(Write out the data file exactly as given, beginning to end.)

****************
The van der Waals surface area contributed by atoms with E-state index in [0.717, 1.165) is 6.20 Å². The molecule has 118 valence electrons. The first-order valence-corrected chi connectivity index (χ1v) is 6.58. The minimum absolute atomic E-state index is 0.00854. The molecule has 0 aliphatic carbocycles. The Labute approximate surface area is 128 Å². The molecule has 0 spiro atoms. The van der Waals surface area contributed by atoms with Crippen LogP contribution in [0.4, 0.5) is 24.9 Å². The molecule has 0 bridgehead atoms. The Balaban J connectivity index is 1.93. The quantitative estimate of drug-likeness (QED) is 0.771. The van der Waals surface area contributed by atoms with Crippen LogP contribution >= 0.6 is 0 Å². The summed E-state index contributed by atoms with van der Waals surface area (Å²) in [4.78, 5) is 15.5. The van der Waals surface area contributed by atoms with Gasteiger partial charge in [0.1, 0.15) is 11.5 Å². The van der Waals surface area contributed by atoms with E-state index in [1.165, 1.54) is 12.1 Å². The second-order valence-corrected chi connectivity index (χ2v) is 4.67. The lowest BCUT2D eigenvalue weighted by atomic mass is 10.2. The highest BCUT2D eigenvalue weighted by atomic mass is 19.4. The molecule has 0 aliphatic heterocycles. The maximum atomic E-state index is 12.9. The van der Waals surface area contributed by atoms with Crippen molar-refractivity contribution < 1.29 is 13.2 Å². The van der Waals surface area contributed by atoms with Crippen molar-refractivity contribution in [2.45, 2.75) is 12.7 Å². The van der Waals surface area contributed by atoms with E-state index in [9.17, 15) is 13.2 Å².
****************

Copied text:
The van der Waals surface area contributed by atoms with E-state index in [0.717, 1.165) is 6.20 Å². The molecule has 118 valence electrons. The first-order valence-corrected chi connectivity index (χ1v) is 6.58. The minimum absolute atomic E-state index is 0.00854. The molecule has 0 aliphatic carbocycles. The Labute approximate surface area is 128 Å². The molecule has 0 spiro atoms. The van der Waals surface area contributed by atoms with Crippen LogP contribution in [0.4, 0.5) is 24.9 Å². The molecule has 0 bridgehead atoms. The Balaban J connectivity index is 1.93. The quantitative estimate of drug-likeness (QED) is 0.771. The van der Waals surface area contributed by atoms with Crippen LogP contribution >= 0.6 is 0 Å². The summed E-state index contributed by atoms with van der Waals surface area (Å²) in [4.78, 5) is 15.5. The van der Waals surface area contributed by atoms with Gasteiger partial charge in [0.1, 0.15) is 11.5 Å². The van der Waals surface area contributed by atoms with E-state index in [1.165, 1.54) is 12.1 Å². The second-order valence-corrected chi connectivity index (χ2v) is 4.67. The lowest BCUT2D eigenvalue weighted by atomic mass is 10.2. The highest BCUT2D eigenvalue weighted by atomic mass is 19.4. The molecule has 0 aliphatic heterocycles. The maximum atomic E-state index is 12.9. The van der Waals surface area contributed by atoms with Crippen molar-refractivity contribution < 1.29 is 13.2 Å². The van der Waals surface area contributed by atoms with Crippen molar-refractivity contribution in [2.45, 2.75) is 12.7 Å². The van der Waals surface area contributed by atoms with E-state index in [9.17, 15) is 13.2 Å².